Doctors are still unsure what exactly ails Davila, who is experiencing pain in his groin area. At this point, Greenberg is simply hoping Davila will show enough progress to suit up and play some in his final home game at Cassell Coliseum on Sunday night against North Carolina State.
Greenberg said Davila, who last played in Virginia Tech’s 66-65 win over Boston College back on Feb. 12, has taken this extended absence particularly hard since the Hokies have lost three close games to ranked opponents since he was sidelined.
“Here’s a guy that’s done anything and everything we’ve asked him to do,” Greenberg said of Davila. “Whether he gets four shots or 10 shots, he’s the same guy. . . . He’s been such a good soldier and at the culmination of his career he hasn’t played for two-and-a-half weeks and there’s a chance he might not even play again. That’s hard, especially because we’re playing pretty well and we’re so close. I know in his mind he’s thinking, ‘I know I could have made a difference in that game.’ ”
Greenberg added Tuesday that he would accommodate Davila in any way he can during Sunday’s senior night game against the Wolfpack, even if it just means playing him for a few possessions. But he’s still wary of putting Davila in harm’s way, even if it’s to play his final home game at Virginia Tech.
“He tells me after practice it’s tough having to sit out of practice and watch us go hard and see us get better as a team and see us go through these tough games and him not able to contribute to injury,” sophomore Jarell Eddie said. “It’s really hard on Vic just to have to watch and sit there. He can’t really do anything about it.”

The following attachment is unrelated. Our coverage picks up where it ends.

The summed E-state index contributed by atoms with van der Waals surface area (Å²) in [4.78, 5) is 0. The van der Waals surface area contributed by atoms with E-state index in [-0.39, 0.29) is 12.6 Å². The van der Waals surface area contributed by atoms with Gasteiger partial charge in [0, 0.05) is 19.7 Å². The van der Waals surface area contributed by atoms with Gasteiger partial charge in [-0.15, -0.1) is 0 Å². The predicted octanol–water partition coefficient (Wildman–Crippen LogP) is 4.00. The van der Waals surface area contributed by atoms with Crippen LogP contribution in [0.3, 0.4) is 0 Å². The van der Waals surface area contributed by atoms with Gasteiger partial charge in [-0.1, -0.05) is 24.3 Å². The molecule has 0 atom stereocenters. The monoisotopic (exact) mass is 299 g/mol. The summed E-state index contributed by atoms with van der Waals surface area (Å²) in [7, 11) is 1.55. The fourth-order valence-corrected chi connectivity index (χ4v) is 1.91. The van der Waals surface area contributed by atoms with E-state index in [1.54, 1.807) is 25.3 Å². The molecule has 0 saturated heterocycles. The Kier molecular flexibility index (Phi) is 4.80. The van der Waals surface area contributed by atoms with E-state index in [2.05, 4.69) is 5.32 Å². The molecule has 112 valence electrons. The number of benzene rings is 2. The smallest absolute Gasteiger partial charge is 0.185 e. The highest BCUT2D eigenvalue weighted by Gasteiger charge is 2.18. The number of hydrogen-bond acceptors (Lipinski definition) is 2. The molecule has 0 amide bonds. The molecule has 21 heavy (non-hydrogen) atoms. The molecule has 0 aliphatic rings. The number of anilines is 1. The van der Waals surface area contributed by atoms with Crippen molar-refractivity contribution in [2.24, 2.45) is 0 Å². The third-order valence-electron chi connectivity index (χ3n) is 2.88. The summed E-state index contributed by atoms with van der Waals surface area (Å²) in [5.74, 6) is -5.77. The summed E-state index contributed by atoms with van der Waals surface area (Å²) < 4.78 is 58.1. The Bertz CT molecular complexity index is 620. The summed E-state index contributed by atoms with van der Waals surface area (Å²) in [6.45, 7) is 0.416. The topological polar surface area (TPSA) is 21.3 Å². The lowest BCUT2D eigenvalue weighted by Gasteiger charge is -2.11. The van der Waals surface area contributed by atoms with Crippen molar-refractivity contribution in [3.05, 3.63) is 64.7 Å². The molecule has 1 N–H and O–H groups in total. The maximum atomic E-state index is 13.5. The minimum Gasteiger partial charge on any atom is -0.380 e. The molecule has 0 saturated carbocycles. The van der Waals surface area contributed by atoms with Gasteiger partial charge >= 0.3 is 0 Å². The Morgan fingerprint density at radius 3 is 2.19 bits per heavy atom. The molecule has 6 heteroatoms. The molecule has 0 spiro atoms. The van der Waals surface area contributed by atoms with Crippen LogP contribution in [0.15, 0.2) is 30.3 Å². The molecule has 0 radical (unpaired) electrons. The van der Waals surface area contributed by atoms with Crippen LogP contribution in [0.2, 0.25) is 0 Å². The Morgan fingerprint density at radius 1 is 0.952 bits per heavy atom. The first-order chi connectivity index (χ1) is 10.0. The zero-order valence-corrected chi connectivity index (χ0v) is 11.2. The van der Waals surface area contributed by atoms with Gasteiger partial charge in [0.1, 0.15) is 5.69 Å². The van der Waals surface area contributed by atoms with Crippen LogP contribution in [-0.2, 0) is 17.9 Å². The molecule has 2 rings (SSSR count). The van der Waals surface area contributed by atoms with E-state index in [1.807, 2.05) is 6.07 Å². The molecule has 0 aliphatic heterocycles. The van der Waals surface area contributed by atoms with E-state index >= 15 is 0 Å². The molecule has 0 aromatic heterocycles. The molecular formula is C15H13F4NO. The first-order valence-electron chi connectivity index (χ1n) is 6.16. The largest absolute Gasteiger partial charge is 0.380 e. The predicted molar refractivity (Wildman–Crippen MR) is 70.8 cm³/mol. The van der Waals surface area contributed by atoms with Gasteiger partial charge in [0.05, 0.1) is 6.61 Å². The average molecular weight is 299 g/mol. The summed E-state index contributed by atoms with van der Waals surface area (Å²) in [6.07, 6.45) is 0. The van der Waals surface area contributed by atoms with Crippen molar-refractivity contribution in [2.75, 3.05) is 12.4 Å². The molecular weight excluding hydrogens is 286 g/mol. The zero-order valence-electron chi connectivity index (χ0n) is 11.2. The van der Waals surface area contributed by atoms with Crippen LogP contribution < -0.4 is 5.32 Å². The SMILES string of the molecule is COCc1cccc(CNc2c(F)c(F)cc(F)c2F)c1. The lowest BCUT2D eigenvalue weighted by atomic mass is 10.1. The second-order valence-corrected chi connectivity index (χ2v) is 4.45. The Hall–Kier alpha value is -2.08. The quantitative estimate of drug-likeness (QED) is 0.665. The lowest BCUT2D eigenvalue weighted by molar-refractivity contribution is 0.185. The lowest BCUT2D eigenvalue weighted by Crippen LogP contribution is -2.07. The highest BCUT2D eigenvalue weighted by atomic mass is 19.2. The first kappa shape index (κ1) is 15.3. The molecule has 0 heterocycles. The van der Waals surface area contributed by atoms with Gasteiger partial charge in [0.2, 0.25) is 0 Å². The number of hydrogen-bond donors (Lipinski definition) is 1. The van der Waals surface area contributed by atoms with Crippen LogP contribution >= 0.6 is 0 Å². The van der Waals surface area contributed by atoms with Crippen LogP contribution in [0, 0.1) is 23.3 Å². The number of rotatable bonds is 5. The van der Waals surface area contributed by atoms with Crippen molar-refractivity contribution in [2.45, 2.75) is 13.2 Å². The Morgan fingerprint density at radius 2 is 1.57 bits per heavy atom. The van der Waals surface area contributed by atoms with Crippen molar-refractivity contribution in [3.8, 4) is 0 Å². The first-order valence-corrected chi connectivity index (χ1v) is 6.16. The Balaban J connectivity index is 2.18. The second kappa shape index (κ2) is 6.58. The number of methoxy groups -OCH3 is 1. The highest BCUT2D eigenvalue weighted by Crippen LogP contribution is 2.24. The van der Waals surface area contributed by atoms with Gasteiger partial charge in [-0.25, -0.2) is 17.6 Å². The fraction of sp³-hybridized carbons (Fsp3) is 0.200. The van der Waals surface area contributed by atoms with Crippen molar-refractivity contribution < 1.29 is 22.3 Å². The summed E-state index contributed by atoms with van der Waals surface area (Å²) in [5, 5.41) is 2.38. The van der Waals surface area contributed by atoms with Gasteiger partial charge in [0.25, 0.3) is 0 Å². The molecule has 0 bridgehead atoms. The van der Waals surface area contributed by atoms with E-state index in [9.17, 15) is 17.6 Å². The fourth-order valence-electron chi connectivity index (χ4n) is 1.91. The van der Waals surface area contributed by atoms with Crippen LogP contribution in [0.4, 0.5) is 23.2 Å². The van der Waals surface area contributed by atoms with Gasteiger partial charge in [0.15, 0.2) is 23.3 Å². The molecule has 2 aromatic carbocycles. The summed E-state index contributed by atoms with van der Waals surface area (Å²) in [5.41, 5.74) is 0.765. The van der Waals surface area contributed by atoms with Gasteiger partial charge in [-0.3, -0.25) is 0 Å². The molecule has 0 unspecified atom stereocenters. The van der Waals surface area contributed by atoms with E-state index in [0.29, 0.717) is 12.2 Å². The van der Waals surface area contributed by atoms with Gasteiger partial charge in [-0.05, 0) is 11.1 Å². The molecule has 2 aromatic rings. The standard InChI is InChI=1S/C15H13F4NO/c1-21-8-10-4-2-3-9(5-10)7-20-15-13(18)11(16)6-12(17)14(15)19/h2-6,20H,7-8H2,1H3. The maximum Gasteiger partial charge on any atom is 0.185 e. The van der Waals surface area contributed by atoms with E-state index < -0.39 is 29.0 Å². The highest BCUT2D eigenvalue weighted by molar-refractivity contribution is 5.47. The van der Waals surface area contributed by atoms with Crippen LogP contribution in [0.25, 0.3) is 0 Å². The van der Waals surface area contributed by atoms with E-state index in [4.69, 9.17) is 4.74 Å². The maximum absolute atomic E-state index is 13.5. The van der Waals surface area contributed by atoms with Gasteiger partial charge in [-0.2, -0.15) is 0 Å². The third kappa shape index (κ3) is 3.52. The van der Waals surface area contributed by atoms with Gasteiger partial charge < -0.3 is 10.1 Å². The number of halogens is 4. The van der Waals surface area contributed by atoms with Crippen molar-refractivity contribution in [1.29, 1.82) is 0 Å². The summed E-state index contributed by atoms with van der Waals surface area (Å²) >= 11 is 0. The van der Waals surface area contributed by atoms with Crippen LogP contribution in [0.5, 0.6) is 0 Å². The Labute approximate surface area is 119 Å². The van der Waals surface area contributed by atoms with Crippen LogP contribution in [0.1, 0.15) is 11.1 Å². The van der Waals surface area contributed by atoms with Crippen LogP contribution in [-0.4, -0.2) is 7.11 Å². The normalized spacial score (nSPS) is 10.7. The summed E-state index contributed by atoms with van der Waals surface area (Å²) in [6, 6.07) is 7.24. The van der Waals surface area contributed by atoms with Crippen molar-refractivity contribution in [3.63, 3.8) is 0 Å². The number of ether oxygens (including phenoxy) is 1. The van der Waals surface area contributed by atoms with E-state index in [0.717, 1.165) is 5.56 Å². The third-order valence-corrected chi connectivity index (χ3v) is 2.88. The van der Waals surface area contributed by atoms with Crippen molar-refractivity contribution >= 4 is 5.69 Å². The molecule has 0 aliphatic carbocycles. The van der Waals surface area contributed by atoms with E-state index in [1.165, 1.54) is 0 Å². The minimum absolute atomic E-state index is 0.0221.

The only good development to come from Davila’s injury issues has been the emergence of sophomore Cadarian Raines. The 6-foot-9 forward has twice now shown flashes of a complete offensive arsenal, scoring 13 points in a loss at Florida State two weeks ago and then pouring in a career-high 16 points in the Hokies’ loss at Duke this past weekend.
Raines has averaged close to 32 minutes the last four games, but that he’s still playing come February and into March is a victory by itself considering his first two years on campus were marred by a series of foot injuries. Now, though, the Petersburg, Va., native has shown an array of post moves and a willingness to put his 238-pound frame on the line underneath in traffic.
Greenberg said Raines is still not “totally trusting” of his feet, which have both been operated on since he came to Virginia Tech before the 2009-10 season, but that hasn’t diminished from the potential Raines has shown in recent weeks.
Raines played in 21 games as a true freshman, but took a redshirt after four games last season when he underwent season-ending foot surgery last December. Greenberg said this past offseason was the first time Raines has been healthy enough to participate in individual workouts, which “for big guys, that’s imperative, because they develop in a different way than say perimeter guys.”
“You’re talking about a guy who went two years without an individual workout. This is the first time we’ve really had a chance to get in the gym and work with him,” Greenberg added. “He’s still scared, but his instincts are coming back a little bit. He’s reacting a little bit better.”
Greenberg also mentioned that Raines is an excellent passer, although he hasn’t shown it in games yet. The coach still believes his newest starting big man must continue to work on defensive rotations, running the floor consistently and rebounding outside his area.
But even Greenberg was willing to concede Raines may have turned a corner in recent weeks.
“If he can stay healthy,” said Greenberg, while knocking on the wooden table in front of him. “he’s got an exciting future.”